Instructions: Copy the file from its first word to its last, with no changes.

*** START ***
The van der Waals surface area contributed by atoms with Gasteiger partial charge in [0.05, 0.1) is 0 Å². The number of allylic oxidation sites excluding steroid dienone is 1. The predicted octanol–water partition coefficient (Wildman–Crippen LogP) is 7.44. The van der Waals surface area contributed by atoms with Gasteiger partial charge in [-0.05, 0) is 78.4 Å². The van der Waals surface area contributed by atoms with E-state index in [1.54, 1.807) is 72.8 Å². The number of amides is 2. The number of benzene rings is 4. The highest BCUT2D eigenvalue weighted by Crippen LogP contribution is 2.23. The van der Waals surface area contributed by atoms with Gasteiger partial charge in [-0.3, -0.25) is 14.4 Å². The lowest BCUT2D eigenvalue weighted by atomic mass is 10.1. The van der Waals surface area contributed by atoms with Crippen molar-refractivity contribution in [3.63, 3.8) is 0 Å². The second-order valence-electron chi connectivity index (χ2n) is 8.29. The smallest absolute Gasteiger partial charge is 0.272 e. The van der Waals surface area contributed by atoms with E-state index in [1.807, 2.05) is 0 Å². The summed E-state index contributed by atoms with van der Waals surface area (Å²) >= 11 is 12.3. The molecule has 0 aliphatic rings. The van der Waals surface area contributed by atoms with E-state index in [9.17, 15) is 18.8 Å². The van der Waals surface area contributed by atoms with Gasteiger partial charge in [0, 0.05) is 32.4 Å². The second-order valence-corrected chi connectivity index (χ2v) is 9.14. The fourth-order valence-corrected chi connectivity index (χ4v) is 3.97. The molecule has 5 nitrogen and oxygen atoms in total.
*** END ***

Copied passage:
The van der Waals surface area contributed by atoms with Gasteiger partial charge in [0.05, 0.1) is 0 Å². The number of allylic oxidation sites excluding steroid dienone is 1. The predicted octanol–water partition coefficient (Wildman–Crippen LogP) is 7.44. The van der Waals surface area contributed by atoms with Gasteiger partial charge in [-0.05, 0) is 78.4 Å². The van der Waals surface area contributed by atoms with E-state index in [1.54, 1.807) is 72.8 Å². The number of amides is 2. The number of benzene rings is 4. The highest BCUT2D eigenvalue weighted by Crippen LogP contribution is 2.23. The van der Waals surface area contributed by atoms with Gasteiger partial charge in [-0.3, -0.25) is 14.4 Å². The lowest BCUT2D eigenvalue weighted by atomic mass is 10.1. The van der Waals surface area contributed by atoms with Crippen molar-refractivity contribution in [3.63, 3.8) is 0 Å². The second-order valence-electron chi connectivity index (χ2n) is 8.29. The smallest absolute Gasteiger partial charge is 0.272 e. The van der Waals surface area contributed by atoms with E-state index in [1.807, 2.05) is 0 Å². The summed E-state index contributed by atoms with van der Waals surface area (Å²) >= 11 is 12.3. The molecule has 0 aliphatic rings. The van der Waals surface area contributed by atoms with E-state index in [9.17, 15) is 18.8 Å². The van der Waals surface area contributed by atoms with Gasteiger partial charge in [0, 0.05) is 32.4 Å². The second-order valence-corrected chi connectivity index (χ2v) is 9.14. The fourth-order valence-corrected chi connectivity index (χ4v) is 3.97. The molecule has 5 nitrogen and oxygen atoms in total.